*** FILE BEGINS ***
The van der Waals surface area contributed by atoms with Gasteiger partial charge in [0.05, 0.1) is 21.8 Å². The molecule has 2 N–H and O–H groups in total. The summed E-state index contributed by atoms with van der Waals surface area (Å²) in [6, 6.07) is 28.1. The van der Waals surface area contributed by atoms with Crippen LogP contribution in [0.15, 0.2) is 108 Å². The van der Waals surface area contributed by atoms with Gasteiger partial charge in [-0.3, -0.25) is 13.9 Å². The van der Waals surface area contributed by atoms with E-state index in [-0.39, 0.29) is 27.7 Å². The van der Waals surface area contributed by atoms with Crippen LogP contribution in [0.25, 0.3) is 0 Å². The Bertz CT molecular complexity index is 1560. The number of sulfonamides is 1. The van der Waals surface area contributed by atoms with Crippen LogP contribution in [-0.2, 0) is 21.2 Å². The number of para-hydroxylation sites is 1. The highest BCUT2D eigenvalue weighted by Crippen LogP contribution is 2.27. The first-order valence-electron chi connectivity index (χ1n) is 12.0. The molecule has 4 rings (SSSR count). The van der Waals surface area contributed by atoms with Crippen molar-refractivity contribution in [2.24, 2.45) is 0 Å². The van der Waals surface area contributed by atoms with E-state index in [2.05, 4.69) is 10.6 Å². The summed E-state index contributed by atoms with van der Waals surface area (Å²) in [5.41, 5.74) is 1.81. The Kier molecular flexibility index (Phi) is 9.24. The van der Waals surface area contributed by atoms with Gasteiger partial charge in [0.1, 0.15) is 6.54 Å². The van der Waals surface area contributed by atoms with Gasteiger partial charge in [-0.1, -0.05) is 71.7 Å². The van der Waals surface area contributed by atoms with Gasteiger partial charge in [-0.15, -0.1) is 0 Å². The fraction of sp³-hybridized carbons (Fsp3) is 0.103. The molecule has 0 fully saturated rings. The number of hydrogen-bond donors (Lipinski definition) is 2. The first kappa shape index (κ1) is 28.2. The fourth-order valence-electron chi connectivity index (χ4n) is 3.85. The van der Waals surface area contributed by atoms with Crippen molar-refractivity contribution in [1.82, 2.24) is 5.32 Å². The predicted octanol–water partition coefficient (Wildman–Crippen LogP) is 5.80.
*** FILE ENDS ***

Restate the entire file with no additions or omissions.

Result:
The van der Waals surface area contributed by atoms with Gasteiger partial charge in [0.05, 0.1) is 21.8 Å². The molecule has 2 N–H and O–H groups in total. The summed E-state index contributed by atoms with van der Waals surface area (Å²) in [6, 6.07) is 28.1. The van der Waals surface area contributed by atoms with Crippen LogP contribution in [0.15, 0.2) is 108 Å². The van der Waals surface area contributed by atoms with Gasteiger partial charge in [-0.3, -0.25) is 13.9 Å². The van der Waals surface area contributed by atoms with E-state index in [-0.39, 0.29) is 27.7 Å². The van der Waals surface area contributed by atoms with Crippen LogP contribution in [0.25, 0.3) is 0 Å². The Bertz CT molecular complexity index is 1560. The number of sulfonamides is 1. The van der Waals surface area contributed by atoms with Crippen LogP contribution in [-0.2, 0) is 21.2 Å². The number of para-hydroxylation sites is 1. The highest BCUT2D eigenvalue weighted by Crippen LogP contribution is 2.27. The first-order valence-electron chi connectivity index (χ1n) is 12.0. The molecule has 4 rings (SSSR count). The van der Waals surface area contributed by atoms with Crippen molar-refractivity contribution in [2.24, 2.45) is 0 Å². The van der Waals surface area contributed by atoms with E-state index in [2.05, 4.69) is 10.6 Å². The summed E-state index contributed by atoms with van der Waals surface area (Å²) in [5.41, 5.74) is 1.81. The Kier molecular flexibility index (Phi) is 9.24. The van der Waals surface area contributed by atoms with Gasteiger partial charge in [0.1, 0.15) is 6.54 Å². The van der Waals surface area contributed by atoms with Gasteiger partial charge in [-0.1, -0.05) is 71.7 Å². The van der Waals surface area contributed by atoms with Gasteiger partial charge in [-0.15, -0.1) is 0 Å². The fraction of sp³-hybridized carbons (Fsp3) is 0.103. The molecule has 0 fully saturated rings. The number of hydrogen-bond donors (Lipinski definition) is 2. The first kappa shape index (κ1) is 28.2. The fourth-order valence-electron chi connectivity index (χ4n) is 3.85. The van der Waals surface area contributed by atoms with Crippen molar-refractivity contribution in [1.82, 2.24) is 5.32 Å². The predicted octanol–water partition coefficient (Wildman–Crippen LogP) is 5.80.